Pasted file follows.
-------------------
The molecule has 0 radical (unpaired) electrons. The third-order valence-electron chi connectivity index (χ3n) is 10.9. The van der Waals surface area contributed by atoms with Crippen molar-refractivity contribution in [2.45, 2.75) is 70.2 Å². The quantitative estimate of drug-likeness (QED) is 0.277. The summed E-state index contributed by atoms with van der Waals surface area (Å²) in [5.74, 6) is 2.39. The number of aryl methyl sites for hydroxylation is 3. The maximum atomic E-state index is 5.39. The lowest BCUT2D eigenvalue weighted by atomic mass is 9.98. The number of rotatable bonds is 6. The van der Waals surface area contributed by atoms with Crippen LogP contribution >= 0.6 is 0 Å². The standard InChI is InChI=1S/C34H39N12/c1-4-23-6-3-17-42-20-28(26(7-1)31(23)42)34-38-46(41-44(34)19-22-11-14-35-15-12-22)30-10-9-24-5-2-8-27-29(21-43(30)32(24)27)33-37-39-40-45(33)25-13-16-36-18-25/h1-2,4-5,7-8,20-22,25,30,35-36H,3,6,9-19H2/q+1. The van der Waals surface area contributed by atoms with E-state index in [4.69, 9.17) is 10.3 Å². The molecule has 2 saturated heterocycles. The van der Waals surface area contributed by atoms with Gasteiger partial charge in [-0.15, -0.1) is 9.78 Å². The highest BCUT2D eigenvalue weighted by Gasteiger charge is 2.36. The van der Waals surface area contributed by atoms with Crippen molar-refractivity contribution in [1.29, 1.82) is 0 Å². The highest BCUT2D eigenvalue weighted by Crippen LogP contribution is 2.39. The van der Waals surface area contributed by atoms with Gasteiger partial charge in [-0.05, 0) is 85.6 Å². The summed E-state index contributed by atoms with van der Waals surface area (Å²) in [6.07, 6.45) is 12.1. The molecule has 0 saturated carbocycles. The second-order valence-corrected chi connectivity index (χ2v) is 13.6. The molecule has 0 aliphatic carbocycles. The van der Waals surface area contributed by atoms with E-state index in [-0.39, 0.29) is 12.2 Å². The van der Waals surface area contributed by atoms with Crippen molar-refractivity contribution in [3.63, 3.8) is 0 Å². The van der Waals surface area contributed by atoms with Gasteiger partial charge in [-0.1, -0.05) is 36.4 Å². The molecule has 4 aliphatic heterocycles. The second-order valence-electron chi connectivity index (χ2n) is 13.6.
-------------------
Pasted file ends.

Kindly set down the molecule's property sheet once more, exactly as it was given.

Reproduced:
The molecule has 0 radical (unpaired) electrons. The third-order valence-electron chi connectivity index (χ3n) is 10.9. The van der Waals surface area contributed by atoms with Crippen molar-refractivity contribution in [2.45, 2.75) is 70.2 Å². The quantitative estimate of drug-likeness (QED) is 0.277. The summed E-state index contributed by atoms with van der Waals surface area (Å²) in [5.74, 6) is 2.39. The number of aryl methyl sites for hydroxylation is 3. The maximum atomic E-state index is 5.39. The lowest BCUT2D eigenvalue weighted by atomic mass is 9.98. The number of rotatable bonds is 6. The van der Waals surface area contributed by atoms with Crippen LogP contribution >= 0.6 is 0 Å². The standard InChI is InChI=1S/C34H39N12/c1-4-23-6-3-17-42-20-28(26(7-1)31(23)42)34-38-46(41-44(34)19-22-11-14-35-15-12-22)30-10-9-24-5-2-8-27-29(21-43(30)32(24)27)33-37-39-40-45(33)25-13-16-36-18-25/h1-2,4-5,7-8,20-22,25,30,35-36H,3,6,9-19H2/q+1. The van der Waals surface area contributed by atoms with E-state index in [4.69, 9.17) is 10.3 Å². The molecule has 2 saturated heterocycles. The van der Waals surface area contributed by atoms with Gasteiger partial charge in [-0.15, -0.1) is 9.78 Å². The highest BCUT2D eigenvalue weighted by Gasteiger charge is 2.36. The van der Waals surface area contributed by atoms with Crippen molar-refractivity contribution in [1.29, 1.82) is 0 Å². The highest BCUT2D eigenvalue weighted by Crippen LogP contribution is 2.39. The van der Waals surface area contributed by atoms with Gasteiger partial charge in [-0.05, 0) is 85.6 Å². The summed E-state index contributed by atoms with van der Waals surface area (Å²) in [6.07, 6.45) is 12.1. The molecule has 0 saturated carbocycles. The second-order valence-corrected chi connectivity index (χ2v) is 13.6. The molecule has 0 aliphatic carbocycles. The van der Waals surface area contributed by atoms with E-state index in [-0.39, 0.29) is 12.2 Å². The van der Waals surface area contributed by atoms with Crippen molar-refractivity contribution in [3.63, 3.8) is 0 Å². The van der Waals surface area contributed by atoms with Gasteiger partial charge in [-0.1, -0.05) is 36.4 Å². The molecule has 4 aliphatic heterocycles. The second-order valence-electron chi connectivity index (χ2n) is 13.6.